This NASA file image obtained 09 August 2002 shows one of the Voyager spacecraft. Now in its 25th year, Voyager continues its quest to push the bounds of space exploration. The twin Voyager 1 and 2 spacecraft opened new vistas in space by greatly expanding our knowledge of Jupiter and Saturn

NASA’s distant Voyager 2 probe has signaled it is in “good health” after mission control mistakenly cut contact for several days, the US space agency said in its latest update.

Launched in 1977 as a beacon from humanity to the wider Universe, it is currently more than 12.3 billion miles (19.9 billion kilometers) from our planet, exploring interstellar space along with its twin, Voyager 1.

A series of planned commands sent to Voyager 2 on 21 July “inadvertently caused the antenna to point two degrees away from Earth,” NASA’s Jet Propulsion Laboratory (JPL) said in a recent update.

This left it unable to transmit data or receive commands to its mission control -- a situation that was not expected to be resolved until it conducted an automated re-orientation maneuver on 15 October.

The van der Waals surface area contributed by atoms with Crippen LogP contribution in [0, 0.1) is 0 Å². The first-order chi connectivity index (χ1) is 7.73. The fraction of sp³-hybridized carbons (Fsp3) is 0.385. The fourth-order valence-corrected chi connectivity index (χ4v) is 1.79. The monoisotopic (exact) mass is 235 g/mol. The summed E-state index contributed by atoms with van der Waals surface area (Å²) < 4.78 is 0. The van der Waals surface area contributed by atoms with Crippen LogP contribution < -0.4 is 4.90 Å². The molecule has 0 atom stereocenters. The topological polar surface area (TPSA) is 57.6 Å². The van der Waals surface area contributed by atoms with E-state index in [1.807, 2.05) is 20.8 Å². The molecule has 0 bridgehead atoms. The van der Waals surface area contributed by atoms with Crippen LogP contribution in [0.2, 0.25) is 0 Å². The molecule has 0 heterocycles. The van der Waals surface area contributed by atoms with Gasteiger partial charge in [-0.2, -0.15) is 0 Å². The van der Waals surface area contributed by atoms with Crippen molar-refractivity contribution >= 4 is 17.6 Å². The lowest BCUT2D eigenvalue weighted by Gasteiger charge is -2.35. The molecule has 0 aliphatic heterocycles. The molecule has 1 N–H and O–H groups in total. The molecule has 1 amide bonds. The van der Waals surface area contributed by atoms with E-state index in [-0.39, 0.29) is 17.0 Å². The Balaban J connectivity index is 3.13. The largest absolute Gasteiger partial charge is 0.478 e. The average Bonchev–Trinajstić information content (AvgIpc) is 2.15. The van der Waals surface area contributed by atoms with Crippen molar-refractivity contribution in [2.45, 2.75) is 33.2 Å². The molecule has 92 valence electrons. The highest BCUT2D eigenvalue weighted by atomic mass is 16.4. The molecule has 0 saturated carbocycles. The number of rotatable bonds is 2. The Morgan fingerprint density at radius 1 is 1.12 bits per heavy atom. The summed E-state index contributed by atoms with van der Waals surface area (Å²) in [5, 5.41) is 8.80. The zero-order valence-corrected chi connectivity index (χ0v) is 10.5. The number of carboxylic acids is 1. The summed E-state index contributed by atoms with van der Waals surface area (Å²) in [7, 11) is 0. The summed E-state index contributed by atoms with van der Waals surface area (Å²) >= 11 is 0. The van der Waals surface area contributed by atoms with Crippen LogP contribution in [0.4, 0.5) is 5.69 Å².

But late Monday, NASA’s Sun & Space account posted on social media that contact had been re-established.

“The Deep Space Network has picked up a carrier signal from @NASAVoyager 2, letting us know that the spacecraft is in good health,” the agency said.

The Deep Space Network is NASA’s international array of giant radio antennas.

This 1977 NASA file image obtained 29 August 2002 shows a gold aluminum cover that was designed to protect the Voyager 1 and 2 “Sounds of Earth” gold-plated records from micrometeorite bombardment, but also serves a double purpose in providing the finder a key to playing the record

While JPL built and operates Voyager spacecraft, the missions are part of the NASA Heliophysics System Observatory.

Voyager 2 left the protective magnetic bubble provided by the Sun, called the heliosphere, in December 2018, and is currently traveling through the space between the stars.

Before leaving our solar system, it became the first and so far only spacecraft to have visited the outer planets Uranus and Neptune.

Voyager 1 was humanity’s first spacecraft to enter the interstellar medium, in 2012, and is currently almost 15 billion miles from Earth.

Both Voyager spacecraft carry “Golden Records” -- 12-inch, gold plated copper disks intended to convey the story of our world to extraterrestrials.